What the whole episode I think demonstrates—though Greenwald does not draw this out—is precisely what this primary season is about: it conclusively demonstrates that Clinton’s version of the Democratic Party has very little interest in considering the role of chance in how our lives turn out. That’s a pretty stunning renunciation for a party that once denounced a Republican candidate (as Jim Hightower said about George H. W. Bush during the 1988 Democratic Convention) for being “born on third base and think[ing] he hit a triple.” Survivorship bias, in other words, has been the intellectual link between the Democratic Party’s reliance on science and its interest in society’s less fortunates: it’s not only what makes the Democratic Party the party whose members are far more concerned about the welfare of their fellow citizens, but also far more likely to believe the word of climate change scientists. To either misunderstand—or worse, deliberately misunderstand—the concept of survivorship bias is a far stronger argument against a Clinton presidency than virtually any listing of the campaign contributions she has accepted from various dubious sources. Which is something, because Clinton’s financial dealings with such charming fellows as the gentlemen at Goldman Sachs and the sheiks of Saudi Arabia are pretty alarming—and alarmingly plentiful.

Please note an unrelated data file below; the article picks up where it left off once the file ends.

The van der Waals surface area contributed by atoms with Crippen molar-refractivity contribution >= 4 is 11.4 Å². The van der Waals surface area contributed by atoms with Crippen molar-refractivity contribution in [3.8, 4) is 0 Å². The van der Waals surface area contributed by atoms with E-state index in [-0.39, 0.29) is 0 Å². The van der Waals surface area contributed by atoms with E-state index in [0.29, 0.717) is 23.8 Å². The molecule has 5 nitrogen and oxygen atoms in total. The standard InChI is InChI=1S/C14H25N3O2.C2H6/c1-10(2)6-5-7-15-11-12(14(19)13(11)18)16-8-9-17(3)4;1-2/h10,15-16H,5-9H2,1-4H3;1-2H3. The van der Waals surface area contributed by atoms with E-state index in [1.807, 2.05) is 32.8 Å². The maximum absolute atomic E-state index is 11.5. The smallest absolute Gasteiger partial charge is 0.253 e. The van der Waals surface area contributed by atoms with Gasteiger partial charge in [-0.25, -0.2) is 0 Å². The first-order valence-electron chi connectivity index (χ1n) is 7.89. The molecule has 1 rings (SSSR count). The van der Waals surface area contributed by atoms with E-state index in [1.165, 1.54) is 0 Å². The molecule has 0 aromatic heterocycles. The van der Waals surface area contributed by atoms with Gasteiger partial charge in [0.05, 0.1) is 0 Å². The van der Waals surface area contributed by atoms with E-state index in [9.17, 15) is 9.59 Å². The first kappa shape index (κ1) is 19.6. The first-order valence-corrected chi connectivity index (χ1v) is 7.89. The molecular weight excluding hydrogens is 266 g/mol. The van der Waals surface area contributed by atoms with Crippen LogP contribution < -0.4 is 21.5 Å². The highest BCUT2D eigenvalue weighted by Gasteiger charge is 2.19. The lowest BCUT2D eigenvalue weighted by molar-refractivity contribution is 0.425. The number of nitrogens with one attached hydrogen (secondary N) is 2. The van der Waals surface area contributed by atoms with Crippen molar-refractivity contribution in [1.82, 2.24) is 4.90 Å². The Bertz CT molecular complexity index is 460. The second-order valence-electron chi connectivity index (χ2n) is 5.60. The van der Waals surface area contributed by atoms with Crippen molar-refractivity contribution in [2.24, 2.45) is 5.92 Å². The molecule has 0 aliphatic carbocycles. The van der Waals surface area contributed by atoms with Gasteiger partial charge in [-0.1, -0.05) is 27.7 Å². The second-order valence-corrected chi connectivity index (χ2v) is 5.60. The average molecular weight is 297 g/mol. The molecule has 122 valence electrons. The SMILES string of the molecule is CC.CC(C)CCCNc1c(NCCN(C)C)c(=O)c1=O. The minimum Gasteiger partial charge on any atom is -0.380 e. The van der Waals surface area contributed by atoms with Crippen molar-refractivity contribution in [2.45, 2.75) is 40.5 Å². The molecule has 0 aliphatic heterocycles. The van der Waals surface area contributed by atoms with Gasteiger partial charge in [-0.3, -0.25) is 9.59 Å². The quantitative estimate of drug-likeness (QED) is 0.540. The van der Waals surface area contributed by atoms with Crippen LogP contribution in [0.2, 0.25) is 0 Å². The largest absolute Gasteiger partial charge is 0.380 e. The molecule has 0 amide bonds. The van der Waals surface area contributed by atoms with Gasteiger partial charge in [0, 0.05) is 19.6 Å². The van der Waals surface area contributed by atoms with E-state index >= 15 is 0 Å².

Yet, maybe it’s a sign of hope that the American electorate is rejecting Hillary Clinton because for all Hillary Clinton claims to be a “survivor,” she doesn’t really understand what it means.


This Pitiless Storm

Poor naked wretches, whereso’er you are,
That bide the pelting of this pitiless storm,
How shall your houseless heads and unfed sides,
Your loop’d and window’d raggedness, defend you,
From seasons such as these?
The Tragedy of King Lear Act III, Scene 4

“Whenever people talk to me about the weather,” the Irish writer Oscar Wilde once remarked, “I always feel quite certain that they mean something else.” As it happens, the weather at this year’s British Open has been delayed by high winds and will not be finished with the regulation 72 holes until Monday at the earliest. Which raises a question: why does the Open need to finish all 72 holes? The answer concerns something called a “Simpson’s Paradox”—an answer that also demonstrates just how talk about the weather at the British Open is in fact talk about something else. Namely, the 2016 American presidential election.